Samsung Research, the advanced R&D hub of Samsung Electronics’ SET (end-products) business, has ranked first in two of the world’s top global artificial intelligence (AI) machine reading comprehension competitions.
Samsung Research recently placed first in the MAchine Reading COmprehension (MS MARCO) Competition held by Microsoft (MS), as well as showing the best performance in TriviaQA* hosted by the University of Washington, proving the excellence of its AI algorithm.
With intense competition in developing AI technologies globally, machine reading comprehension competitions such as MS MARCO are booming around the world. MS MARCO and TriviaQA are among the actively researched and used machine reading comprehension competitions along with SQuAD of Stanford University and NarrativeQA of DeepMind. Distinguished universities around the world and global AI firms including Samsung are competing in these challenges.
Machine reading comprehension is where an AI algorithm is tasked with analyzing data and finding an optimum answer to a query on its own accord. For MS MARCO and TriviaQA, AI algorithms are tested in their capabilities of processing natural language in human Q&As and also providing written text in various types of documents such as news articles and blog posts.
For example in MS MARCO, ten web documents are presented for a certain query to let an AI algorithm create an optimum answer. Queries are randomly selected from a million queries from Bing (MS search engine) users. Answers are evaluated statistically by estimating how close they are with human answers. This is a test designed to apply an AI algorithm to solve real-world problems.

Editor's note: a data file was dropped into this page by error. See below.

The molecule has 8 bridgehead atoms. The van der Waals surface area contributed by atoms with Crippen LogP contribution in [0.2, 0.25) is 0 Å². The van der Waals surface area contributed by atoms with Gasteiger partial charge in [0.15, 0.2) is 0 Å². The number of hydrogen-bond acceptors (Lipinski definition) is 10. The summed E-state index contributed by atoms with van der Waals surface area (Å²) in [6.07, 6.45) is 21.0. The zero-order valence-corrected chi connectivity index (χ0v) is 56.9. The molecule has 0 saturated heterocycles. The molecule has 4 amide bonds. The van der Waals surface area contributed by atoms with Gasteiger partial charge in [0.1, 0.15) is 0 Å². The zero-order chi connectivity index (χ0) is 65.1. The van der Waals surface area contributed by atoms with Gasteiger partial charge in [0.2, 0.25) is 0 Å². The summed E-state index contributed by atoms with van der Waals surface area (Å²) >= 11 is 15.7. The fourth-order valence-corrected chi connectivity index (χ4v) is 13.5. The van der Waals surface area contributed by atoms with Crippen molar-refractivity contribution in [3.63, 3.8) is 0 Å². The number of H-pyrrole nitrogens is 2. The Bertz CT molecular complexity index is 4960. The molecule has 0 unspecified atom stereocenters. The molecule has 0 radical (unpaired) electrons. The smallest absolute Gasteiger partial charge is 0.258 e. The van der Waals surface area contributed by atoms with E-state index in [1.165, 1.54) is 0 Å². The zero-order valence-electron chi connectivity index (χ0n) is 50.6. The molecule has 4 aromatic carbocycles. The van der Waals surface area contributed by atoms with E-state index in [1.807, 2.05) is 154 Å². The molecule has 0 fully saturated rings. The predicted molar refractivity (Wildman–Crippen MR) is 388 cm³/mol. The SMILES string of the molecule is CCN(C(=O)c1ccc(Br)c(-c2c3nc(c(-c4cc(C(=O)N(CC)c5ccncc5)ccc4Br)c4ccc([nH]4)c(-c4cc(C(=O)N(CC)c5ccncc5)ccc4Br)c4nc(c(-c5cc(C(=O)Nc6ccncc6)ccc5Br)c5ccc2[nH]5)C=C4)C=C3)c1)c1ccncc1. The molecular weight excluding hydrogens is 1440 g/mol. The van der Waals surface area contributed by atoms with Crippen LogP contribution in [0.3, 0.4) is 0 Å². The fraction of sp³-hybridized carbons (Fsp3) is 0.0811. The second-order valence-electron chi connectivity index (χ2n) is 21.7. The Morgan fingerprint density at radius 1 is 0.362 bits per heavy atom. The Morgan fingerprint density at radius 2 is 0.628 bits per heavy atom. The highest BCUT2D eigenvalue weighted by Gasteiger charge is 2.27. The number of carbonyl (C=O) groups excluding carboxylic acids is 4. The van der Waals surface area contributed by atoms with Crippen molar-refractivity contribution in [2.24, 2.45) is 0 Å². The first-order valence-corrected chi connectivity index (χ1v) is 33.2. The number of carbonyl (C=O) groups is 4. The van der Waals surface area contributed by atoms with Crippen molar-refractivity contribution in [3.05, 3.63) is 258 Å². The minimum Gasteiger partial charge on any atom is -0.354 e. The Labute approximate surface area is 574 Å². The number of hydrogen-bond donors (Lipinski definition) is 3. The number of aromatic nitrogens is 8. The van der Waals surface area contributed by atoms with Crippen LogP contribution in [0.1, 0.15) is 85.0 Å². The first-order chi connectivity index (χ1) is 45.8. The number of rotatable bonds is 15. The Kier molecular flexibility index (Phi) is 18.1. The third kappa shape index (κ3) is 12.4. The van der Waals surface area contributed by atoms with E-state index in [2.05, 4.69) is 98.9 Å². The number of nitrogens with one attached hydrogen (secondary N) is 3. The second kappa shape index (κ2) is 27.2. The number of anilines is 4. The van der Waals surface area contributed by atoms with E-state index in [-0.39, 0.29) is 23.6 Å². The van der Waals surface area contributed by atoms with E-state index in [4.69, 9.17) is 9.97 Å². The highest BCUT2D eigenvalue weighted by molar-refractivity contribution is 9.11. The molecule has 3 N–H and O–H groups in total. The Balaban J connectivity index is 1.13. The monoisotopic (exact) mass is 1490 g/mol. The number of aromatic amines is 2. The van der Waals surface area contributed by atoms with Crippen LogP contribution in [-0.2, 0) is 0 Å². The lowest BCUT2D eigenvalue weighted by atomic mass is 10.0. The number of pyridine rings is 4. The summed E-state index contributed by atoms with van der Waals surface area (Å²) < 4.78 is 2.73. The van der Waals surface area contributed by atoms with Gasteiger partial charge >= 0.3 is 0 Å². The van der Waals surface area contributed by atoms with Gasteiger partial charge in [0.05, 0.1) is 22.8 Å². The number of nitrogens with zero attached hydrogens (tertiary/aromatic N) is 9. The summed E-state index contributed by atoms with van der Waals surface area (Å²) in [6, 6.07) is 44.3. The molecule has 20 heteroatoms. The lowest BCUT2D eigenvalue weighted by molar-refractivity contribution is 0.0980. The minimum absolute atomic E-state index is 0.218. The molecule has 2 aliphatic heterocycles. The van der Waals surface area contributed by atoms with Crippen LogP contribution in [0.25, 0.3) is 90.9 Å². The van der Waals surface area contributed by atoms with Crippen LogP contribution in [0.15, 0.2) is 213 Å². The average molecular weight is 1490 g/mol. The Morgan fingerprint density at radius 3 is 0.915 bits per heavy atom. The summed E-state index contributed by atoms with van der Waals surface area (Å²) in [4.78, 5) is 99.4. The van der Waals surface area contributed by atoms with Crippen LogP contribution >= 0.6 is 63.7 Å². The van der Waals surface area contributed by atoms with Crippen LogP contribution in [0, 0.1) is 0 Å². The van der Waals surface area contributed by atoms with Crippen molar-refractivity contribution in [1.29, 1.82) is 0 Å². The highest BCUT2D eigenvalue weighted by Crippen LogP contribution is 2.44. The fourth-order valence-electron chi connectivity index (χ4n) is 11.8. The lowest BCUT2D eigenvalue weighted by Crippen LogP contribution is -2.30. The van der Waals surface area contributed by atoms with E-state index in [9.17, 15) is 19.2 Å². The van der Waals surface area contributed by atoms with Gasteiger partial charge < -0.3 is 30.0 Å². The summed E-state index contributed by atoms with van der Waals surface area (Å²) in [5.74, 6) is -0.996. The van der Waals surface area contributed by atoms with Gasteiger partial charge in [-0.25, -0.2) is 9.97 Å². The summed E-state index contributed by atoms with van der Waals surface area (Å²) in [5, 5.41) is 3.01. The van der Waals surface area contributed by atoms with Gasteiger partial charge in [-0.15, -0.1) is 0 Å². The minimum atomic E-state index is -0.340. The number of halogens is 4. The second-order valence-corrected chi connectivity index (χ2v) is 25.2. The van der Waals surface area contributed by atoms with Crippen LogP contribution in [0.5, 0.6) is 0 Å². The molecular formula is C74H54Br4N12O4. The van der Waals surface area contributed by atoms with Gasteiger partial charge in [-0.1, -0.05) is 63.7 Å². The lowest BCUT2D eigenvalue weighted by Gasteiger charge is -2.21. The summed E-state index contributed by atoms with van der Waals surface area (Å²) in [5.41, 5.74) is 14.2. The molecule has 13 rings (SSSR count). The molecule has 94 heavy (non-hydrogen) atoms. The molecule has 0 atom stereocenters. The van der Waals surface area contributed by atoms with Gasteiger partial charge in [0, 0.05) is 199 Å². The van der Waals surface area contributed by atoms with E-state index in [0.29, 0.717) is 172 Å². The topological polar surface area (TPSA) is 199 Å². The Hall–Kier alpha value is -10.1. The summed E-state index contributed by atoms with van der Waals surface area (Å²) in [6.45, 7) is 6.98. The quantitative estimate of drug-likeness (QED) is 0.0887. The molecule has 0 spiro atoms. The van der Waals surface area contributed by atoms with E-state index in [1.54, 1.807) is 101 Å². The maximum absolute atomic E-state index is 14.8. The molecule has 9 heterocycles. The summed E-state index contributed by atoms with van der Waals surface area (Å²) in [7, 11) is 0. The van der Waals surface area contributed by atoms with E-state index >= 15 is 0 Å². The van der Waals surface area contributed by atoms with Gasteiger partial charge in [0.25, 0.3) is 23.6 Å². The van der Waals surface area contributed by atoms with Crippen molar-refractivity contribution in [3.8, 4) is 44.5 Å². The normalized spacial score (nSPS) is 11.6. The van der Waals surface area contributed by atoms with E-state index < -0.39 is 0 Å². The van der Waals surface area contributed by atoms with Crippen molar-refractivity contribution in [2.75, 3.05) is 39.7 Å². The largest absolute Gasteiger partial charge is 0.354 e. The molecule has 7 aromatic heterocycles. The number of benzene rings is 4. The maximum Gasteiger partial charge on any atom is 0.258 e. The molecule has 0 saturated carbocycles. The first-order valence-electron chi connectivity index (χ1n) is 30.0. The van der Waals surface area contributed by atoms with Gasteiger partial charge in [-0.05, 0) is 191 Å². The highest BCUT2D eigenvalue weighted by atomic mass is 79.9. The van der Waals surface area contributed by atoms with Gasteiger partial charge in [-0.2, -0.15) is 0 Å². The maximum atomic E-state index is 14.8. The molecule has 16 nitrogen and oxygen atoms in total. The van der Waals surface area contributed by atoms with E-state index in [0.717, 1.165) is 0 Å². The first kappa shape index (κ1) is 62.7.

Samsung Research took part in the competitions with ConZNet, an AI algorithm developed by the company’s AI Center. ConZNet features skillful capabilities through adopting the Reinforcement Learning** technique, which advances machine intelligence by giving reasonable feedback for outcomes, similar to a stick-and-carrot strategy in a learning process.
With the recent acceleration in global competition to develop AI technologies, contests are widespread in areas of computer vision (technologies to analyze characters and images) and visual Q&A to solve problems using recognized images of characters as well as machine reading comprehension. The Beijing branch of Samsung Research won the International Conference on Document Analysis and Recognition (ICDAR) hosted by the International Association of Pattern Recognition (IAPR) in March, putting them in a top-tier group for global computer vision tests. The ICDAR is the most influential competition in Optical Character Recognition (OCR) technologies.